So there is to be another inquiry into Phonehackgate by the House of Commons home affairs select committee. The decision was taken after Assistant Commissioner John Yates of the Met – the same man who got saddled with the Cash-For-Peerages business that put another stain on the saintly premiership of Tone – was interviewed.
However, even though the new and improved two-headed donkey has formed a Government, they do not have a monopoly on select committee chairs. That for home affairs goes to Labour’s Keith Vaz, a man known for holding firm and asking questions, especially when his opponents would rather he desist.
But, so what? Well, given the already borderline paranoia exhibited by some on the fringe of the Tory Party, as I’ve already noted earlier today, Vaz’ decision is likely to stoke up the bunker mentality yet further. Moreover, Yates of the Yard has indicated that he will be inviting Young Dave’s chief spinmeister Andy Coulson in for a chat in the not too distant future.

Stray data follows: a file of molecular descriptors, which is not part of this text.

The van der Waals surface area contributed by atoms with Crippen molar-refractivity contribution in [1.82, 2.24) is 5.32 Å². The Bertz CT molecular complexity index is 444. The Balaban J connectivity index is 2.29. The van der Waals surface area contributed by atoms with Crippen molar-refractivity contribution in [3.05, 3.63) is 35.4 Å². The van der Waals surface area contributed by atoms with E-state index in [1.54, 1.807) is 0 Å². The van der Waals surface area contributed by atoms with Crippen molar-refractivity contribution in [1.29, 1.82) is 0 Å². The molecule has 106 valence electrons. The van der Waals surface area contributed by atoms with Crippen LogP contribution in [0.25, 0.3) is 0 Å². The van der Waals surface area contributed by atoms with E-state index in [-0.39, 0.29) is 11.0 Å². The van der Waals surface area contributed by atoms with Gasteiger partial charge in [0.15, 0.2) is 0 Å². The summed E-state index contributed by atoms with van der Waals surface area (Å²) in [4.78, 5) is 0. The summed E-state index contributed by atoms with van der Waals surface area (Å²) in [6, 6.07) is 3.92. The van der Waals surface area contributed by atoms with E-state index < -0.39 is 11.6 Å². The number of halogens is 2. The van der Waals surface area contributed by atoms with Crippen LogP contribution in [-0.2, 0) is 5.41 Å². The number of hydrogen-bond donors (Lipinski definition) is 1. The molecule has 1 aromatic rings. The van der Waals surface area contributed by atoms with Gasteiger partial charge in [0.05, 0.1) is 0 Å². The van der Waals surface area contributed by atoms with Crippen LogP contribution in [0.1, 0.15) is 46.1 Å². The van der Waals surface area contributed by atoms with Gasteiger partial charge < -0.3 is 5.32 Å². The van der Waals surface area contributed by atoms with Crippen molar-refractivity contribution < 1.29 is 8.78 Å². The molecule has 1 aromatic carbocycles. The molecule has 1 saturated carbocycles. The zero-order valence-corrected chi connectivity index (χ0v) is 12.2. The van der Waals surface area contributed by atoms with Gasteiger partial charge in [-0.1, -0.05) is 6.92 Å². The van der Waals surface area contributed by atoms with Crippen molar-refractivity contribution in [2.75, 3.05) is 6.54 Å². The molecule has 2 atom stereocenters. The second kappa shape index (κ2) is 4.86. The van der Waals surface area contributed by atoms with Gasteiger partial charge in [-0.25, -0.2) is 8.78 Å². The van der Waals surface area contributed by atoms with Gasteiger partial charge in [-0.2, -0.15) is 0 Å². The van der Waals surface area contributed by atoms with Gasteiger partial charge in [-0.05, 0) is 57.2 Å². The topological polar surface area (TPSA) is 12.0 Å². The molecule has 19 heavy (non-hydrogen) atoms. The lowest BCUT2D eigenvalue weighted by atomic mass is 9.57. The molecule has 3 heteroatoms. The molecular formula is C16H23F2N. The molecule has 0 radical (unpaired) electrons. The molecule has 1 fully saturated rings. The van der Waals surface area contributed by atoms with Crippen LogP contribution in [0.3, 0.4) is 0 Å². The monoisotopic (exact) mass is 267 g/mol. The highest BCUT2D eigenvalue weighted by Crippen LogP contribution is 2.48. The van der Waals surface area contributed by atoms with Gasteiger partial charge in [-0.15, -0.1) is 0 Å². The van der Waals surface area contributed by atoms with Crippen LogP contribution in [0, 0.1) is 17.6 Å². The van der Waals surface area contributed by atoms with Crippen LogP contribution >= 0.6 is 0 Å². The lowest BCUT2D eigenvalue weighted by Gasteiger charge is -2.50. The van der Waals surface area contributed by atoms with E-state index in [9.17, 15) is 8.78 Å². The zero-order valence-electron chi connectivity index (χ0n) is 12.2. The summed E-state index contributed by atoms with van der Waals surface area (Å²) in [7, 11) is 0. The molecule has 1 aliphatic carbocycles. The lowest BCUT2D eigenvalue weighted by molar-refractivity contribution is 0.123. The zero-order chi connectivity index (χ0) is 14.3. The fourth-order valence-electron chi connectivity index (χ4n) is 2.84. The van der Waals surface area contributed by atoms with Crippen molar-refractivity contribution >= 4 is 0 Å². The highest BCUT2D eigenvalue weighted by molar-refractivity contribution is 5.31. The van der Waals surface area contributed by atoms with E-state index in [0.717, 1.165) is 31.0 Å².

And there is the spectre of more politicians, slebs and hangers on queuing up to find out whether they have had their voicemails illegally accessed by anyone acting on behalf of Rupe’s troops at the Screws and Super Soaraway Currant Bun. The Murdochs have already paid out north of two million notes to cause a number of folks to keep schtum: that bill might just get bigger.
Added to that, every revelation of more illegal activity merely ramps up the pressure on the Met, and will precipitate questions about their conduct of the affair – along with the closeness of the relationship between them and News Corp. And one thing should, by now, be coming clear to the right leaning part of the blogosphere.
That is, that there is no use trying to pretend that this is merely a party political row, a conspiracy, or that their man is being treated unfairly. It is about straightforward, organised, and blatant criminality. End of story.
Tuesday, 7 September 2010
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